Temporal dynamics of soil fungi in a pyrodiverse dry-sclerophyll forest
Bowd, Elle J. J.; Egidi, Eleonora; Lindenmayer, David B. B.; Wardle, David A. A.; Kardol, Paul; Foster, Claire
Fire is a major evolutionary and ecological driver that shapes biodiversity in forests. While above-ground community responses to fire have been well-documented, those below-ground are much less understood. However, below-ground communities, including fungi, play key roles in forests and facilitate the recovery of other organisms after fire. Here, we used internal transcribed spacer (ITS) meta-barcoding data from forests with three different times since fire [short (3 years), medium (13-19 years) and long (>26 years)] to characterize the temporal responses of soil fungal communities across functional groups, ectomycorrhizal exploration strategies and inter-guild associations. Our findings indicate that fire effects on fungal communities are strongest in the short to medium term, with clear distinctions between communities in forests with a short time (3 years) since fire, a medium time (13-19 years) and a long time (>26 years) since fire. Ectomycorrhizal fungi were disproportionately impacted by fire relative to saprotrophs, but the direction of the response varied depending on morphological structures and exploration strategies. For instance, short-distance ectomycorrhizal fungi increased with recent fire, while medium-distance (fringe) ectomycorrhizal fungi decreased. Further, we detected strong, negative inter-guild associations between ectomycorrhizal and saprotrophic fungi but only at medium and long times since fire. Given the functional significance of fungi, the temporal changes in fungal composition, inter-guild associations and functional groups after fire demonstrated in our study may have functional implications that require adaptive management to curtail.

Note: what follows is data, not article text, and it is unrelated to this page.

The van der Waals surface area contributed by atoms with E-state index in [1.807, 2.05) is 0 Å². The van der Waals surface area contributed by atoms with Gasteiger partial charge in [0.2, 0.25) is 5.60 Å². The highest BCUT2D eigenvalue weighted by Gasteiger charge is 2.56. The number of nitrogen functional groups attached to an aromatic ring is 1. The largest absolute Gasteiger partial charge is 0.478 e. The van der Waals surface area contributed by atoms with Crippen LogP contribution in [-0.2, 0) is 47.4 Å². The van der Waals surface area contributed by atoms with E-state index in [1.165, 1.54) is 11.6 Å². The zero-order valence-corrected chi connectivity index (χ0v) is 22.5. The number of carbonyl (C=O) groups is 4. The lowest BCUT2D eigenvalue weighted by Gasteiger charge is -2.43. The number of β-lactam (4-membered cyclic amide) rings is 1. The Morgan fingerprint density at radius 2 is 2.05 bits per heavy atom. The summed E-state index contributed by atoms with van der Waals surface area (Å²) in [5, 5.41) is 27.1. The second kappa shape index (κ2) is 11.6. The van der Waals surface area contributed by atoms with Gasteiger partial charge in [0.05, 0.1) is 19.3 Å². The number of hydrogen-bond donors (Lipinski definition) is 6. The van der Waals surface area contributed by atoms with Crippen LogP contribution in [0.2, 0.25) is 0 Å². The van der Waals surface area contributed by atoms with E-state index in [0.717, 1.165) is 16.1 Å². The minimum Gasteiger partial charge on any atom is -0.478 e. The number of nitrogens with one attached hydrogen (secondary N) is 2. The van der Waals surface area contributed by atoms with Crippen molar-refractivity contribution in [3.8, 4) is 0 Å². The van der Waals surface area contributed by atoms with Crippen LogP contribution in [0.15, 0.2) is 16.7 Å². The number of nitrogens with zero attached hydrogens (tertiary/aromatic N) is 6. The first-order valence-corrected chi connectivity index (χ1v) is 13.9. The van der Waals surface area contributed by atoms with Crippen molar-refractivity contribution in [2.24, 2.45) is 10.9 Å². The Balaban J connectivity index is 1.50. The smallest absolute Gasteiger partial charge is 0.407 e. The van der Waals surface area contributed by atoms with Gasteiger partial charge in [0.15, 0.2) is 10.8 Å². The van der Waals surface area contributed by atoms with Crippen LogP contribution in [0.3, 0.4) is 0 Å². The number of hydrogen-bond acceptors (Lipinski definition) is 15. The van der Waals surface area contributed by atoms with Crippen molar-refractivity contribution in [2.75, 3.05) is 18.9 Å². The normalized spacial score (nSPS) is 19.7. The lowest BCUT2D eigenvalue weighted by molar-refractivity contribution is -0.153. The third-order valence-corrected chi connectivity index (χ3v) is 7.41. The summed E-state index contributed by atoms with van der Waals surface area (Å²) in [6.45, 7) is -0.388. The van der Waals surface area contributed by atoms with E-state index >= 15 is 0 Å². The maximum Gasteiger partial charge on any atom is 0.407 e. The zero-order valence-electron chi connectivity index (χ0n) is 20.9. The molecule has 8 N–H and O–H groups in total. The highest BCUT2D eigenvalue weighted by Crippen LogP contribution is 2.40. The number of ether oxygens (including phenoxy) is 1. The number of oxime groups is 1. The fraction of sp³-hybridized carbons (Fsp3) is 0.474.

Australia; dry-sclerophyll eucalypt forests; ectomycorrhizal; fire; fungi; time since fire
2023, Volume: 32, number: 15, pages: 4181-4198
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